C.T.A. Assignment Sheet.doc
Paper 3 – Comparative Textual Analysis
ENGL 1510: Rhetoric and Composition I
The Rhetorical Situation
For your Discourse Community Analysis, you applied rhetorical concepts to your past
experiences in order to explain how you joined a community by learning its distinctive ways of
communication. In our class workshops, you prepared to join a new conversation by reading
carefully what “they say” about an important topic. Now, it is your turn to enter the conversation.
Now, you will take a position on an issue addressed in your topic cluster and write an argument
that synthesizes the articles in that cluster. (Synthesis simply means you make connections
etween multiple sources in order to make a new argument.) Your audience will be readers of a
JCC student publication that offers analysis and commentary about politics, news, and culture.
Use your knowledge of JCC students: they are educated, generally fair-minded, politically
diverse, and less knowledgeable than you about the issue addressed in your topic cluster.
Invention (i.e., discovering what you’re going to say in this paper)
1. INTRODUCTION: Your audience of JCC students will want to know immediately both the
conversation you’re responding to and your own position.
● You will need to introduce your rhetorical situation (explain the topic)
● You will need to indicate who is involved in the conversation
● You will need to point out the significance/importance of the conversation
2. THESIS: By now, you should be tentatively versed in looking at arguments and deciding
whether or not you agree with them (based on Ethical, Pathetic, and Logical appeal). Your task is
to align yourself with some of the speakers in the conversation. Furthermore, your readers will
want to know that you are advancing the conversation, turning it in a new direction, rathe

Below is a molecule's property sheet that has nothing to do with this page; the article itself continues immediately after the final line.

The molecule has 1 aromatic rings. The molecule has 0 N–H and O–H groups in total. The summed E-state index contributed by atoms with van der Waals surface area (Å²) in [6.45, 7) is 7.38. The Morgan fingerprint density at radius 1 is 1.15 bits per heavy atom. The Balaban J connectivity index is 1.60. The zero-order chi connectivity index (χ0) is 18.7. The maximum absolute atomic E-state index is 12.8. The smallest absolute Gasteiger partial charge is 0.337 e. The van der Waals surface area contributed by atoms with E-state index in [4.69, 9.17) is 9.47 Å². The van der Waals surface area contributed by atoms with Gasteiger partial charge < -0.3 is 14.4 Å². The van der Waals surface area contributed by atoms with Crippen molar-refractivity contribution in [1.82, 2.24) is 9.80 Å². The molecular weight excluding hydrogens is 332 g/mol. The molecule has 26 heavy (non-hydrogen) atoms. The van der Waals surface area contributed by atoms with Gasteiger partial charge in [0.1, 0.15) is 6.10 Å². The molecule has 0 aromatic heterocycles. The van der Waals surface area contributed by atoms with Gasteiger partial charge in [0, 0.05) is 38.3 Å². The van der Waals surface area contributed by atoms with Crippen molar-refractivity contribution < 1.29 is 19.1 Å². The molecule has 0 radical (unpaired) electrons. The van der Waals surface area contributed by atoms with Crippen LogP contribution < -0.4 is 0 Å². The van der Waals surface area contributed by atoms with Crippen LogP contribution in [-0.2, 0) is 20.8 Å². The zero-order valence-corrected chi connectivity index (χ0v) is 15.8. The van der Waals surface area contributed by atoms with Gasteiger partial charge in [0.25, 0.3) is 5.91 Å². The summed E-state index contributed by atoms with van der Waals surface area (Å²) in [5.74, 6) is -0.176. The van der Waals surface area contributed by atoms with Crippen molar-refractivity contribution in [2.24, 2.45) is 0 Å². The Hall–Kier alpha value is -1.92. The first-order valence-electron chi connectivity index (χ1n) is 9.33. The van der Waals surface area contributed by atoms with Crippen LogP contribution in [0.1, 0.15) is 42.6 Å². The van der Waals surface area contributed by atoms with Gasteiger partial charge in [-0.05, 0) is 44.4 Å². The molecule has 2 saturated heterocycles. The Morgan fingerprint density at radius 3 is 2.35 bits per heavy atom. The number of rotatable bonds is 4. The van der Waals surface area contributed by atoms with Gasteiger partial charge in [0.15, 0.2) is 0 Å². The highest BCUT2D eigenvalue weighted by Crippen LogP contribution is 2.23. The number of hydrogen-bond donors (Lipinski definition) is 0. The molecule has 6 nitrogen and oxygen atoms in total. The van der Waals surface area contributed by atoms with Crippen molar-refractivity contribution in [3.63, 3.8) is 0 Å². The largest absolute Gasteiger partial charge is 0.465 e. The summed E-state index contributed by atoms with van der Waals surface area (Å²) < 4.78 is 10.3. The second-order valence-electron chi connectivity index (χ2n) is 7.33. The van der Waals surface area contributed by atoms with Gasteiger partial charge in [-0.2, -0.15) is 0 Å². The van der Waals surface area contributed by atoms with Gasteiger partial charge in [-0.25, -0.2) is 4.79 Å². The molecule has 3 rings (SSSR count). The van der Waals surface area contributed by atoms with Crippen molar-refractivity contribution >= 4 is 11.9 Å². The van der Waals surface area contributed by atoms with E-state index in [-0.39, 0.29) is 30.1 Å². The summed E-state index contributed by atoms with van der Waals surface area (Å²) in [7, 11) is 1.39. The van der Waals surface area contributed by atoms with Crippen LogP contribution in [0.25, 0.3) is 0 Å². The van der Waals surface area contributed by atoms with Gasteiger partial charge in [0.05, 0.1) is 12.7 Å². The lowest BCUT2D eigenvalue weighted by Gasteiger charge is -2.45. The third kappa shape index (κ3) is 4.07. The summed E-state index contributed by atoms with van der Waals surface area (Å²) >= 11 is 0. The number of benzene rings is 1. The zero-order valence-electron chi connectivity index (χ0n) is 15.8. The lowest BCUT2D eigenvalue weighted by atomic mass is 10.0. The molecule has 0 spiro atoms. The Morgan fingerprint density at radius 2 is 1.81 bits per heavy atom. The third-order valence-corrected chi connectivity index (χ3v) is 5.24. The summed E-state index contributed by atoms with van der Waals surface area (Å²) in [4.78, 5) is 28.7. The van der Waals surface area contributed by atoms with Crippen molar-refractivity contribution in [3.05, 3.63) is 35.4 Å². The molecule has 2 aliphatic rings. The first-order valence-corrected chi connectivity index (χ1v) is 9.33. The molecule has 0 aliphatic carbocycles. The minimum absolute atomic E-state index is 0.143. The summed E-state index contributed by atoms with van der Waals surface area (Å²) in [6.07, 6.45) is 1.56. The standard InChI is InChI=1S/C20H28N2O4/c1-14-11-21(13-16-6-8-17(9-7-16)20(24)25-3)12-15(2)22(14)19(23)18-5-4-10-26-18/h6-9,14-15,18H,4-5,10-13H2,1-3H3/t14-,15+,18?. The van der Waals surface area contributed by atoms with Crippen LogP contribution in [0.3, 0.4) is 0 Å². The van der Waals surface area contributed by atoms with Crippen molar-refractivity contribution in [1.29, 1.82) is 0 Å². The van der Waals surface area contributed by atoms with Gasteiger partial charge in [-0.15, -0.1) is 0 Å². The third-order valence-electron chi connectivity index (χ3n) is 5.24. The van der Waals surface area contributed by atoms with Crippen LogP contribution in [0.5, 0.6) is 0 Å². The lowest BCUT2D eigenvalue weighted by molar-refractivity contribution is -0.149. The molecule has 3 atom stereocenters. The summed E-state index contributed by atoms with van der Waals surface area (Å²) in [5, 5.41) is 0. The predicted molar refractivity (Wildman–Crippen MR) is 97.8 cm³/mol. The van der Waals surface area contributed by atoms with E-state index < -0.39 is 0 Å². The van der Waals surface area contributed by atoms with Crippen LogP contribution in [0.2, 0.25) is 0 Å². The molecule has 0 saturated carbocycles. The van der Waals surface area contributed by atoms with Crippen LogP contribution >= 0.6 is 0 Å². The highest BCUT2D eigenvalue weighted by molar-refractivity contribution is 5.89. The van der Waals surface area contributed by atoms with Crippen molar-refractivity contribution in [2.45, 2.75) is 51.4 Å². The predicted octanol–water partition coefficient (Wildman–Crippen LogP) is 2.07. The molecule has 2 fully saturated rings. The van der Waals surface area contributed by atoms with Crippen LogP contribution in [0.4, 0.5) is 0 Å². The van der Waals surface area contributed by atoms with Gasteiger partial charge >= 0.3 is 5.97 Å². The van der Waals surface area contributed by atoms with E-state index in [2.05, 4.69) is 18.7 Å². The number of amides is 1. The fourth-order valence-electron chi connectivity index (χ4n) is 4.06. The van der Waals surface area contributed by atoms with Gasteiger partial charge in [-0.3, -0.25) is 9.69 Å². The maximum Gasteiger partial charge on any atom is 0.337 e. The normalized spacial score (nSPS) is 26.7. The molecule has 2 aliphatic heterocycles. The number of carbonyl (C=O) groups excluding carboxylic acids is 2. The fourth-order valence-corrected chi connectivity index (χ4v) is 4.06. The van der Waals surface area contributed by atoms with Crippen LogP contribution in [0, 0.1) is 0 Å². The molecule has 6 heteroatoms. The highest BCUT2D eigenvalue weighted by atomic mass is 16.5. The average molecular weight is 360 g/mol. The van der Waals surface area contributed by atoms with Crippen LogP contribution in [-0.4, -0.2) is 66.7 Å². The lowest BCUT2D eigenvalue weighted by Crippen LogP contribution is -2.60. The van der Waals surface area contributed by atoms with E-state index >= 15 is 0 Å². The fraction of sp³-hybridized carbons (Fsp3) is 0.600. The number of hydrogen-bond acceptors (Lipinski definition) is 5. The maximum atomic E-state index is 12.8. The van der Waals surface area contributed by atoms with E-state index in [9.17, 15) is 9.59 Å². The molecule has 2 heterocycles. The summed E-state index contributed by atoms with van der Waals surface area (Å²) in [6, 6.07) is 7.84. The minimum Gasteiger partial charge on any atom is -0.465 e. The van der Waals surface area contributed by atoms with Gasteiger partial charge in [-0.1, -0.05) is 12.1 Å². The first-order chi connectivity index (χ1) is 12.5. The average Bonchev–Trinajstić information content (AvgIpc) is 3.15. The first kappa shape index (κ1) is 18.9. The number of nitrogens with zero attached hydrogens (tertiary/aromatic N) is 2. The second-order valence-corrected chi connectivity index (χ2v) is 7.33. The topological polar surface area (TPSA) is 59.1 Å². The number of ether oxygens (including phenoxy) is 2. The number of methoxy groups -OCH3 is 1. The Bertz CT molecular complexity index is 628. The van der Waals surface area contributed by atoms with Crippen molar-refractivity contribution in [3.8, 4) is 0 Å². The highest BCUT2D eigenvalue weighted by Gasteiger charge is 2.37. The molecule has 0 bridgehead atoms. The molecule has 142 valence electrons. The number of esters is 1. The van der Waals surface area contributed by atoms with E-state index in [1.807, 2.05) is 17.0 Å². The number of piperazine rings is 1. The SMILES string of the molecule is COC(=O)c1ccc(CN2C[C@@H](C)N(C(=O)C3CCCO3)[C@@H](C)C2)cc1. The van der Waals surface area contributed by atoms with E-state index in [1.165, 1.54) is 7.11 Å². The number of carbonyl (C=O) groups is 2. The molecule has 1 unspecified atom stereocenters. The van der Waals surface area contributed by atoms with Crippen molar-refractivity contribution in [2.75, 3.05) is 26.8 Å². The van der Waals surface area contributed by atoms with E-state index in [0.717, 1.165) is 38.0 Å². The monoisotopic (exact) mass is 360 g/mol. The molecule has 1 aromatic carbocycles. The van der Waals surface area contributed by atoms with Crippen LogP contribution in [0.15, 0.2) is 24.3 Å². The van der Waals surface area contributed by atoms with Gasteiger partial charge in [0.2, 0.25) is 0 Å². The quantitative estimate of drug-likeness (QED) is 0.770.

than just repeating another writer’s argument.
Your claim must represent your purpose, which is to compare speakers on a given topic, contrast
divergences in viewpoints, and finally take a position of your own.
3. REASONS: Of course, your audience will expect you to support your claim with good
easons, so you should attach at least three reasons to your claim. What makes for a “good”
eason? Reasons support the claim.
You have three tasks to perform here and thus you have three reasons. These reasons should be
indicated in topic sentences.
Basically, you will be supporting your CLAIM by comparing and contrasting viewpoints in orde
to take a position of your own. You will have three total reasons, which should be indicated
in TOPIC SENTENCES. Every paragraph begins with a topic sentence that points us to what
the paragraph is about; body paragraphs work to provide supporting detail for reasoning. In
this case, your paragraphs will be filled with:
1. Comparison of authors
2. Contrast of authors
3. The best one/your position/your contribution
Therefore, the topic sentences should indicate one of these three things only. These three things
will operate as the support for your claim that there are many voices on a topic/many
different opinions and sides and that you will explore these voices in order to make an